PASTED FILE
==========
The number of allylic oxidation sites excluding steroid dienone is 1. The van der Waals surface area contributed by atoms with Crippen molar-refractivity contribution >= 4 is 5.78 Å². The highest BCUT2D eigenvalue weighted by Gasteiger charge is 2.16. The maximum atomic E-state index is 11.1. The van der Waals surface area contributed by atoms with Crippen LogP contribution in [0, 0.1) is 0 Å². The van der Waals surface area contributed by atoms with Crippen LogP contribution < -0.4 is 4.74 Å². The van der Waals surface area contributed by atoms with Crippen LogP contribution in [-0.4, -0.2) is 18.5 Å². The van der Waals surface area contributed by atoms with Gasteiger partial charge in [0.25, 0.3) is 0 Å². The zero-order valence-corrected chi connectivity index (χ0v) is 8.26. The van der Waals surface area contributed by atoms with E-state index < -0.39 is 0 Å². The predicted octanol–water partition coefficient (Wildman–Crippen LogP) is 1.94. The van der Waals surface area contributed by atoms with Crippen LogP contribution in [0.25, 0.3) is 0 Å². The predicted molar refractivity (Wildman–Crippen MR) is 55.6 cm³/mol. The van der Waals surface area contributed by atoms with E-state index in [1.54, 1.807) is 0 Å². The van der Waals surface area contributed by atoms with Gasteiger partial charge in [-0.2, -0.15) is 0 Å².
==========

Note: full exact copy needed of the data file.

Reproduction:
The number of allylic oxidation sites excluding steroid dienone is 1. The van der Waals surface area contributed by atoms with Crippen molar-refractivity contribution >= 4 is 5.78 Å². The highest BCUT2D eigenvalue weighted by Gasteiger charge is 2.16. The maximum atomic E-state index is 11.1. The van der Waals surface area contributed by atoms with Crippen LogP contribution in [0, 0.1) is 0 Å². The van der Waals surface area contributed by atoms with Crippen LogP contribution < -0.4 is 4.74 Å². The van der Waals surface area contributed by atoms with Crippen LogP contribution in [-0.4, -0.2) is 18.5 Å². The van der Waals surface area contributed by atoms with Gasteiger partial charge in [0.25, 0.3) is 0 Å². The zero-order valence-corrected chi connectivity index (χ0v) is 8.26. The van der Waals surface area contributed by atoms with E-state index < -0.39 is 0 Å². The predicted octanol–water partition coefficient (Wildman–Crippen LogP) is 1.94. The van der Waals surface area contributed by atoms with Crippen LogP contribution in [0.25, 0.3) is 0 Å². The predicted molar refractivity (Wildman–Crippen MR) is 55.6 cm³/mol. The van der Waals surface area contributed by atoms with E-state index in [1.54, 1.807) is 0 Å². The van der Waals surface area contributed by atoms with Gasteiger partial charge in [-0.2, -0.15) is 0 Å².